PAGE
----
Here’s the video from the conference. My keynote starts around minute 39 and goes to 1:27.

10 Comments

  1. Larry Kart says:

    Your anecdote made me gulp, Jay. At my age (71) it’s not often that I look into the mirror of someone else’s reported experience and see some of my own experience in a way I’ve never seen it before.

  2. Jozef Imrich says:

    Thank you for sharing your deep and meaningful childhood story, Jay

    PS: I am going to share this human interest of lessons learned from the presentation ;-)
    “In the phone sex industry, you have to be trained for three weeks before they let you start working… in the news industry you get one day to learn everything.”

  3. Pressthink gets to journalism students way before they snag their first internship or start their first job. Detached objectivity and only detached objectivity is so pounded into students’ heads that they really can’t grasp an understanding of what such neutrality means.

    At the very least, journalism education should start teaching students from an admittedly crude dichotomy of objective reporting versus subjective commentary, giving students the opportunity to write in both styles. Without such a duality, journalism students easily and consistently mistake subjectivity for objectivity, and vice versa. At least this is what I’ve seen so far as a journalism student.

    • Carlton Stone says:

      It seems to me that objectivity only has a functional basis within the context of a hypothesis. In other words, a disembodied objectivity is as meaningless as saying the experimental outcome was 0.3257. Unless this event is given in the context of the experimental environment, which, in turn, was performed in the context of a clearly stated hypothesis, then all the objective reporting in the world is as nothing.

      In the context of journalism, objectivity only begins to have meaning when what are understood to be facts are put in the context of a projected or forecast hypothetical future. Analysis is required to make the projections and/or forecasts and to evaluate the impact that any supposed facts will have. Without this groundwork – this analysis – then objectivity in the reporting of facts is of no use, and of no meaning, at all. Any argument that journalists are merely lab assistants whose only job is to read the instruments – not even to know how the instruments work or what they measure – is either a cop-out or a willful attempt to suppress access to information.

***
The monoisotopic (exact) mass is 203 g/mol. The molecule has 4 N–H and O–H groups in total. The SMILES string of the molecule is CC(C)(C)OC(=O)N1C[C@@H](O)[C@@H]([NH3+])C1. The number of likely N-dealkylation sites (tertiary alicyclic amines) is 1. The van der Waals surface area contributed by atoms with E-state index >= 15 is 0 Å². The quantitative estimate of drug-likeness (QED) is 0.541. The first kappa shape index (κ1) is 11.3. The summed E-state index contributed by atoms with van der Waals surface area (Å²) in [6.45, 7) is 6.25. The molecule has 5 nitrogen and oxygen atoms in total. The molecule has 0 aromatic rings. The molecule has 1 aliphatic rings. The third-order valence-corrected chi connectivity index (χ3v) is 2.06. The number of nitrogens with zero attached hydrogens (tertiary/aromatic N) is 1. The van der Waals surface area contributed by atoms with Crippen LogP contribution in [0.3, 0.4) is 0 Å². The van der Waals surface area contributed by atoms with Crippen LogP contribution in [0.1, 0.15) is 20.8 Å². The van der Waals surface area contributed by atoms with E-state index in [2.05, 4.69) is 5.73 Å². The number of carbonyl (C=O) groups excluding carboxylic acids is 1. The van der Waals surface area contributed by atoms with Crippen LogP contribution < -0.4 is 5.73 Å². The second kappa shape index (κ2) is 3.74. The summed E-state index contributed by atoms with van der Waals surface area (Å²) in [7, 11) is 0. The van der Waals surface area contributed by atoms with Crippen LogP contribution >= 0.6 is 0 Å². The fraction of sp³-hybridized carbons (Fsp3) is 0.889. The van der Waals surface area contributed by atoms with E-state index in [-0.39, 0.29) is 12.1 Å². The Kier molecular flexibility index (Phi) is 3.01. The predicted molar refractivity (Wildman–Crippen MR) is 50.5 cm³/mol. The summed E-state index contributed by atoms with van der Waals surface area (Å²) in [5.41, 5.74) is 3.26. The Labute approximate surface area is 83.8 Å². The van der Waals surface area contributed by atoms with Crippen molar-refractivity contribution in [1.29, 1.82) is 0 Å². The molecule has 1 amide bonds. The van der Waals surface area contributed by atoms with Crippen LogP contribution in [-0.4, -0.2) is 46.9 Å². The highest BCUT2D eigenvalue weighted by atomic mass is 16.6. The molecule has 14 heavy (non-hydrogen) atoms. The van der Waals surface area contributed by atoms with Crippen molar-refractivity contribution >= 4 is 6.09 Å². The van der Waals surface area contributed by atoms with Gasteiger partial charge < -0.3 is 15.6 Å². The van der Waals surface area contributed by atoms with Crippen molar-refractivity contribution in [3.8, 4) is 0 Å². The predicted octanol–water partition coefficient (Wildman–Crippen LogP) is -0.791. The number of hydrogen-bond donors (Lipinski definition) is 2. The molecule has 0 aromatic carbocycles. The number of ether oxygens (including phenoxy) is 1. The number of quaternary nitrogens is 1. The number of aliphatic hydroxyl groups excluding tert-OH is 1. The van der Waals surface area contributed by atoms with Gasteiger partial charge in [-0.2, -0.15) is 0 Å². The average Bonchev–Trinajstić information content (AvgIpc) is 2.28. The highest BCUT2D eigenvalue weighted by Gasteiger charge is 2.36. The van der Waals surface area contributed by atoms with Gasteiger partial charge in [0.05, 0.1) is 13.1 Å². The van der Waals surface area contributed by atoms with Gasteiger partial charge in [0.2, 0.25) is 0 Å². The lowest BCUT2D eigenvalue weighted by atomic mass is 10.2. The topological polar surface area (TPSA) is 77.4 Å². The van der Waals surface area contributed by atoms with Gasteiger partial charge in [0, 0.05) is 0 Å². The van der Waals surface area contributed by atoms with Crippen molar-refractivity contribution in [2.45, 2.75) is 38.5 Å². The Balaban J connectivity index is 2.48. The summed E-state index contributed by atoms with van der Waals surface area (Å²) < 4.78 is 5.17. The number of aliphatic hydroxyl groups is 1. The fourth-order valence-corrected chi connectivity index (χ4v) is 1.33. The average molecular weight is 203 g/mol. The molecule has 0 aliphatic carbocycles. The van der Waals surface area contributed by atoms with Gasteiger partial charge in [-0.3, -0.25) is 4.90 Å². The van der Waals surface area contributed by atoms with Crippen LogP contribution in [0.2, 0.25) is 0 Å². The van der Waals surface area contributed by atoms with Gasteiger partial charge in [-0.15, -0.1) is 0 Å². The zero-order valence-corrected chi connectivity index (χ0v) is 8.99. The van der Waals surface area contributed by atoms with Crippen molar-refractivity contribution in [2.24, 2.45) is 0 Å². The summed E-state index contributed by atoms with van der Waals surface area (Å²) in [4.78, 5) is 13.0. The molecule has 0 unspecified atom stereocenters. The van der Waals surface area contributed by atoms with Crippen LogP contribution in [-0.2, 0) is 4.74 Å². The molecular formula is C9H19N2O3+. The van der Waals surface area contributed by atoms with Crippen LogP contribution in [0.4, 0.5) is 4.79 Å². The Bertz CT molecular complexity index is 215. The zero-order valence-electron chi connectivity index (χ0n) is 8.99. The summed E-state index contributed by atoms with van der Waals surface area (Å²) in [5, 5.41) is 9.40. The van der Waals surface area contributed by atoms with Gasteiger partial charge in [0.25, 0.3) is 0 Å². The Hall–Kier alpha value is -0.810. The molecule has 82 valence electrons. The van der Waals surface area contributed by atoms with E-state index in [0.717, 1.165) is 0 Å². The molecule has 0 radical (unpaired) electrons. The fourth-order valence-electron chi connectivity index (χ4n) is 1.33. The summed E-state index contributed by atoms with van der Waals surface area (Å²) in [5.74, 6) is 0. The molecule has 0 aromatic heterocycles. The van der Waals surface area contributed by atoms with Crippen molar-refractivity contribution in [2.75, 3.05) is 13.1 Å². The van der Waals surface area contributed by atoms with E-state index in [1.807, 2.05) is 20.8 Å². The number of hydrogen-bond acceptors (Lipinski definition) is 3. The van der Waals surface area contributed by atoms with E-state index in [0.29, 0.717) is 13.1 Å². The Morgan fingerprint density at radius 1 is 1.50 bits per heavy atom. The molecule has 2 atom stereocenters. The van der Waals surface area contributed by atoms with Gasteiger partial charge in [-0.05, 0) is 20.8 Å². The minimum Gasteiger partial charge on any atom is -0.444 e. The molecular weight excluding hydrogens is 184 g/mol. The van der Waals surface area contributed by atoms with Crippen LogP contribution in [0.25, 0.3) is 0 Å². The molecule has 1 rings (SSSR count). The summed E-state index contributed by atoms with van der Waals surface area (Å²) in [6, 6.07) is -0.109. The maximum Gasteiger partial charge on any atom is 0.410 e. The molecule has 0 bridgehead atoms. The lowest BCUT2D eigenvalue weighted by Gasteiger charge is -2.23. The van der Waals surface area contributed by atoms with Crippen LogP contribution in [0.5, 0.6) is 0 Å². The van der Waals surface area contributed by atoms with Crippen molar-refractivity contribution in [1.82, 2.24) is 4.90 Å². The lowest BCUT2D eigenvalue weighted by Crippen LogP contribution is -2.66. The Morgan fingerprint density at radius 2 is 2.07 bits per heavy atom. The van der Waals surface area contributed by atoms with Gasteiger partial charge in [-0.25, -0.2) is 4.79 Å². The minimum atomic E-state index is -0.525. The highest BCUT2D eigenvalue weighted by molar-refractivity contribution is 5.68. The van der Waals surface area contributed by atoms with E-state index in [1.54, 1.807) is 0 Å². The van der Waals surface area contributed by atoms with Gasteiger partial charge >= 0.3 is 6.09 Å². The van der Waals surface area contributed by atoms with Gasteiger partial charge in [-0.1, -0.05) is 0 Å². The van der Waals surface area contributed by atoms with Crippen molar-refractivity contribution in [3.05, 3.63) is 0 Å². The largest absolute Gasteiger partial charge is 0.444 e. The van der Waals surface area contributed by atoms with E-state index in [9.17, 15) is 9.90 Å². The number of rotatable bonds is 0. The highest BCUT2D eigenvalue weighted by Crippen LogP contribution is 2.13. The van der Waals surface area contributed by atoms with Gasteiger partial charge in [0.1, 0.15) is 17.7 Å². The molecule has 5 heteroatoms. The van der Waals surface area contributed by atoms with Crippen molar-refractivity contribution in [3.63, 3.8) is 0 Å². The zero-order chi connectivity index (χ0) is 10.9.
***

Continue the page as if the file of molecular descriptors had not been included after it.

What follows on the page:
I think it a shame, if true, that no one goes into journalism because they have a passion for being objective.

  4. Dawn says:

    “I felt the interlocking genius of their misery.”

    Wow, Jay; I have been a passionate, poised lurker here & a fan for a long time, but this rare foray into personal experience was a doosy, hitting home & right on point, on multiple levels. I break my silence to salute you.

  5. Dave Winer says:

    Great story Jay!

    I could really visualize Young Jay Rosen sitting there on the bench making notes, fully understanding what’s going on in the family, yet being completely invisible to the ones who you could help.

  6. Ken Smith says:

    Your story reminds me of a poem.

    A Private Club

    After I learned
    the secret handshake
    of the Partners in Misery,
    I saw it everywhere.

  7. Richard Aubrey says:

    I was reminded of an old line:
    “…how happy it is to be miserable, or how miserable it is to be happy…”
    Not sure the family wasn’t exactly where they wanted to be. Without that, there’s the rest of the world and the rest of the world is scary.
    You wern’t invisible. You were a threat to the order of things. Can you imagine how much each of them would have to anticipate giving up in order to change?
    I suppose there’s a metaphor applying to journalism here. Someplace.

    Ref torture and enhanced interrogation. They may be different. In Iraq, it means you and your wife watch your children raped to death, then you watch your wife repeatedly dipped into boiling water, then you are killed by having a four-foot spike hammered up your butt.
    Enhanced interrogation might be…being smeared with red ink, yelled at, wrapped in an Israeli flag.
    Two separate terms for two separate phenomena.
    Thing is, as I keep saying about other items, everybody khows this. Journos can’t change that.